Mayor's Office of Media and Entertainment Study Reveals Small Theatres in NYC Generate $1.3B

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Mayor's Office of Media and Entertainment Study Reveals Small Theatres in NYC Generate $1.3B

The Mayor's Office of Media and Entertainment today announced the first-ever study of its kind, "ALL NEW YORK'S A STAGE: NYC Small Theater Industry Cultural and Economic Impact Study." This groundbreaking report calls attention to the vibrance of the small theater community, and offers an in-depth portrait of the size, makeup, location, overall cultural importance and economic impact of the sector; as well as the challenges the industry is facing.

The study comes on the heels of the of the first-ever ALL NEW YORK'S A STAGE public awareness campaign during the month of October, which encouraged New Yorkers and visitors to experience the city's small theater scene throughout the five boroughs.

"We are proud to present the first-ever NYC Small Theater Industry Cultural and Economic Impact Study, which provides an in-depth look at a little-understood but important component of New York City's cultural scene," said Commissioner of the Mayor's Office of Media and Entertainment, Anne del Castillo. "This study is part of our ongoing efforts to amplify the diversity of NYC theater as well as the media and entertainment industry, and shine a light on the cultural and economic contributions of small theaters to NYC's creative economy."

Among the study's topline findings:

New York City has 748 small theater organizations operating Off and Off-Off Broadway. These spaces, companies, and institutions can be found in every borough, give voice to underrepresented communities, and serve a thriving community of theatergoers.

NYC's small theater industry has economic impact. It generates $1.3B in economic output, supports 8,400-plus full-time jobs, and pays $512M in wages a year.

The sector is diverse. There are 600 production companies, 97 theaters, and 51 organizations that exist under the umbrella of a larger institution; 96%, or 724, operate as not-for-profits. Small theaters and organizations are spreading out through the city.

The industry is growing despite closures and challenges. Since 2011, more than 280 theater organizations have opened, and 100-plus theater organizations have closed. The small theater industry faces increasing challenges from rising operating costs, including affordable rehearsal and performance space, wages and production costs.
The small venue theater industry's growth has outpaced baseline economic growth by 20% for economic output and 100% for job and wage growth. Specifically, over the past four years, economic output, wages, and jobs have each grown at approximately 5% annually within the sector. Citywide economic output has grown at under 4% on average over the same period, and jobs and wages have grown at approximately 2.5%.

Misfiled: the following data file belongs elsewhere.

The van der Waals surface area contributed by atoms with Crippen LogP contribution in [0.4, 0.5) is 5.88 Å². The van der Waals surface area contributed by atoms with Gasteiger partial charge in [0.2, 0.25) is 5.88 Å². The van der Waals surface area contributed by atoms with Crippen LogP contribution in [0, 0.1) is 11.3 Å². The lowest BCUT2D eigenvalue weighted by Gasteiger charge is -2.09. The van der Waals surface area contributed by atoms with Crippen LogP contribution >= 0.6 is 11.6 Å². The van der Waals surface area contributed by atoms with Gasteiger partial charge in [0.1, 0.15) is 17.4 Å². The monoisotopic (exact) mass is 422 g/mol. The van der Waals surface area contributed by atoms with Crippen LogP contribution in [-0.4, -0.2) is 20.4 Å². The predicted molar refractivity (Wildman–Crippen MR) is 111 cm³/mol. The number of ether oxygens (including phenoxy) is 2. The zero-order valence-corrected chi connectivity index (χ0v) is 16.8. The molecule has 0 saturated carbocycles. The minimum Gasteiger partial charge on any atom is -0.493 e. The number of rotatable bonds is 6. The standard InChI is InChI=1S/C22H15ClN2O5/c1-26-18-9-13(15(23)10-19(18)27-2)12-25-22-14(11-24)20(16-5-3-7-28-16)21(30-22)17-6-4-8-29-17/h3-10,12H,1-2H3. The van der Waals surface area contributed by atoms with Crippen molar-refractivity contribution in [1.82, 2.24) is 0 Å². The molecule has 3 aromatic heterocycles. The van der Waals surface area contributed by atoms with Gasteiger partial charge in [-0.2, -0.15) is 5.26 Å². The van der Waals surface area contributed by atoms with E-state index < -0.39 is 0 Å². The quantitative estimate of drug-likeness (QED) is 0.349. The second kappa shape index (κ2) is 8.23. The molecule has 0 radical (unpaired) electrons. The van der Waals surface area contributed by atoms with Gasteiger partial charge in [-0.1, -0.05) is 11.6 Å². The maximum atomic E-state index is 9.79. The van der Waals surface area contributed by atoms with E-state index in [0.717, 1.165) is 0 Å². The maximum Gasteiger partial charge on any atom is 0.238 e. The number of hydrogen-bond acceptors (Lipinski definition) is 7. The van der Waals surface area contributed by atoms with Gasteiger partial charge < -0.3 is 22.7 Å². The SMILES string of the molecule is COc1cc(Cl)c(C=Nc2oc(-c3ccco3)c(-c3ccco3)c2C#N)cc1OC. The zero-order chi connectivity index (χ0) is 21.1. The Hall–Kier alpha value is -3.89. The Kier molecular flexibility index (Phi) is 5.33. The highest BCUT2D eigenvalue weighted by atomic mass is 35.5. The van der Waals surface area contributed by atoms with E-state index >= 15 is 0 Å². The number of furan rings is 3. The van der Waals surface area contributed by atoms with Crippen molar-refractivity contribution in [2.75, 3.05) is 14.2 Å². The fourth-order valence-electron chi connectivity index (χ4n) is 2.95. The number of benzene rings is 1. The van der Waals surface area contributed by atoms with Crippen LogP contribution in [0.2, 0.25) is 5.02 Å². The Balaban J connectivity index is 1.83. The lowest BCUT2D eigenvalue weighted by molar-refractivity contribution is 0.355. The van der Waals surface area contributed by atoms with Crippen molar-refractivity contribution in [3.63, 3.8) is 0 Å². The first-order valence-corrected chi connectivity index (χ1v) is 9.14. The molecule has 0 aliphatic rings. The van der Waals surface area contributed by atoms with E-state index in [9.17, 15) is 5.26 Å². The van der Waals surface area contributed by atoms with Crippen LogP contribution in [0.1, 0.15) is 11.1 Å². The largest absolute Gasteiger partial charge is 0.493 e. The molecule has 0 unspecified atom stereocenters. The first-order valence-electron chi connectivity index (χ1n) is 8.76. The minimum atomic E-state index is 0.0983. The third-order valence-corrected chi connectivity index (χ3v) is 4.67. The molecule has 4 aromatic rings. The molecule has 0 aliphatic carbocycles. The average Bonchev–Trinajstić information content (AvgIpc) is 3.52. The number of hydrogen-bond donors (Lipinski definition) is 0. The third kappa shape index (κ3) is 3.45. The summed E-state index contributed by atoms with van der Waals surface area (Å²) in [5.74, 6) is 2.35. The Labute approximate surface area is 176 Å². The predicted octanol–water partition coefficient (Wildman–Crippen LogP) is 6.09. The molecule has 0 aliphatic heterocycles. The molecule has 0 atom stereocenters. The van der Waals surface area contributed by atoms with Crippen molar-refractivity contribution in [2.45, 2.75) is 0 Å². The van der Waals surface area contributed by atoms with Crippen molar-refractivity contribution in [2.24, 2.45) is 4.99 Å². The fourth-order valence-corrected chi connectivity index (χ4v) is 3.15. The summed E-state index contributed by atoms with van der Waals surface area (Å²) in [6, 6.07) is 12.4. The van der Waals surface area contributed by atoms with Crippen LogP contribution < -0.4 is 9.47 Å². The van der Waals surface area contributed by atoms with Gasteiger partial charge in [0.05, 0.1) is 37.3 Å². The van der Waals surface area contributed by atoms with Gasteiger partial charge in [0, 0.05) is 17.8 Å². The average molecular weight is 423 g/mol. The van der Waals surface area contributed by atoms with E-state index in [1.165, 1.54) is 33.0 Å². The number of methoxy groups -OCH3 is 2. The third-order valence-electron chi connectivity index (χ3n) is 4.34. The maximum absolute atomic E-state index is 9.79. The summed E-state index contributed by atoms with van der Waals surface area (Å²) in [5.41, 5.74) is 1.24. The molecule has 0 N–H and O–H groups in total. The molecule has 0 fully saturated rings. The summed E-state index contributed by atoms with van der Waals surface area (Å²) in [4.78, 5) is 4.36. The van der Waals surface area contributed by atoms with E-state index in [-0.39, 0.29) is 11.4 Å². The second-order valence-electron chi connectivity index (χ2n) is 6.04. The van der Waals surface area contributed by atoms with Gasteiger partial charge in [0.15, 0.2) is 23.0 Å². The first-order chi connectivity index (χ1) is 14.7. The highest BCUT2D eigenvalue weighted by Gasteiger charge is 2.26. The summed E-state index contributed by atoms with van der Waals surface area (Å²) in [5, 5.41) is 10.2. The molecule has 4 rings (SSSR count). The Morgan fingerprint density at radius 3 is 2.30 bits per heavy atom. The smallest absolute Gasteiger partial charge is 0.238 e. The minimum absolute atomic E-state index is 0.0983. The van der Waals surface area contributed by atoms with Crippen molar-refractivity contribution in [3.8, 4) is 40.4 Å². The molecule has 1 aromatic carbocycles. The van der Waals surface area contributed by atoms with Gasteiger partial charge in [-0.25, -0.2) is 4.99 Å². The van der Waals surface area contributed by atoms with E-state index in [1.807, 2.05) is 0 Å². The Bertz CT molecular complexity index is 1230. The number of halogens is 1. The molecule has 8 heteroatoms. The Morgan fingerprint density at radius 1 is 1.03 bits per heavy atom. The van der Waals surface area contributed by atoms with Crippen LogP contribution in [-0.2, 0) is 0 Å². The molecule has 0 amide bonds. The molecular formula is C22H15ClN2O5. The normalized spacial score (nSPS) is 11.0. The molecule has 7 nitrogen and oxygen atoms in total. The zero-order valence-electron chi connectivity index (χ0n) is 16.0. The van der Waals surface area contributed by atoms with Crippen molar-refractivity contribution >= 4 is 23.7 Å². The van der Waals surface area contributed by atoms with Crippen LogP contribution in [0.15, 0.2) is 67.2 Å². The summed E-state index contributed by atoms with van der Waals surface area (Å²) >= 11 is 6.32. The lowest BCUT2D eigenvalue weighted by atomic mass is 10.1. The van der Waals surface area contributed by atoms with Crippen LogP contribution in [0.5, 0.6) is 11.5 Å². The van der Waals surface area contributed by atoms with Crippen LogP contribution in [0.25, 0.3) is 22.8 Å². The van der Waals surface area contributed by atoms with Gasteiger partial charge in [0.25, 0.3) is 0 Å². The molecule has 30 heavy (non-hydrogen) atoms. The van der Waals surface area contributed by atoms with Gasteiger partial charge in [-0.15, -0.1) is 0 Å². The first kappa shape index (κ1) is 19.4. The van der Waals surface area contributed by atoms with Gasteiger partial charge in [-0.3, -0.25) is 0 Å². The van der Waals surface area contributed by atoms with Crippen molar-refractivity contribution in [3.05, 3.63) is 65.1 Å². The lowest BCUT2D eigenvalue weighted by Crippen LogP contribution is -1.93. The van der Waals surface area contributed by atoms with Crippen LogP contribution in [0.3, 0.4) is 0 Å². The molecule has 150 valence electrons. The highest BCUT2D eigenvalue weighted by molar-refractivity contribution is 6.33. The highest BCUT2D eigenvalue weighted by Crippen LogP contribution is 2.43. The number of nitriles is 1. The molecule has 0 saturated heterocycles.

Small theaters and organizations receive vital financial support from the City of New York. In FY19 alone, New York City Department of Cultural Affairs (DCLA) provided $45.6M in expense and operating support for 383 organizations working in theater and/or multidisciplinary arts. This represents close to 23% of DCLA's FY19 overall expense budget. As the largest arts funder after the federal government, DCLA continues to make a major commitment to support the small-theater industry.

To read the entire study, please visit: https://www1.nyc.gov/assets/mome/pdf/mome-small-theater-study-2019.pdf.

"NYC's dynamic, vibrant, iconic theater industry simply couldn't exist without our rich ecosystem of small theaters," said Cultural Affairs Commissioner Tom Finkelpearl. "Smaller venues are where exciting ideas and new talent get to connect with audiences. And it's smaller groups that bring the incredible benefits - social, economic, educational - of the performing arts to communities across all five boroughs. The City is proud to provide robust funding for theater programming and other assistance to help this sector to thrive. We thank our colleagues in the Mayor's Office of Media and Entertainment for commissioning this eye-opening report, helping everyone to better understand the essential role small theaters play in the cultural life of our city, and what we need to do to support them."

"Manhattan continues to prove to be a hub of artistic and cultural life, and I am happy to see this good news about the growing employment, wage levels and economic output numbers from the small theater sector," said Manhattan Borough President Gale A. Brewer. "I thank the Mayor's Office of Media and Entertainment for compiling this report, and I hope this data serves to raise more awareness for the vital role that small theaters play in both our economy and society at large."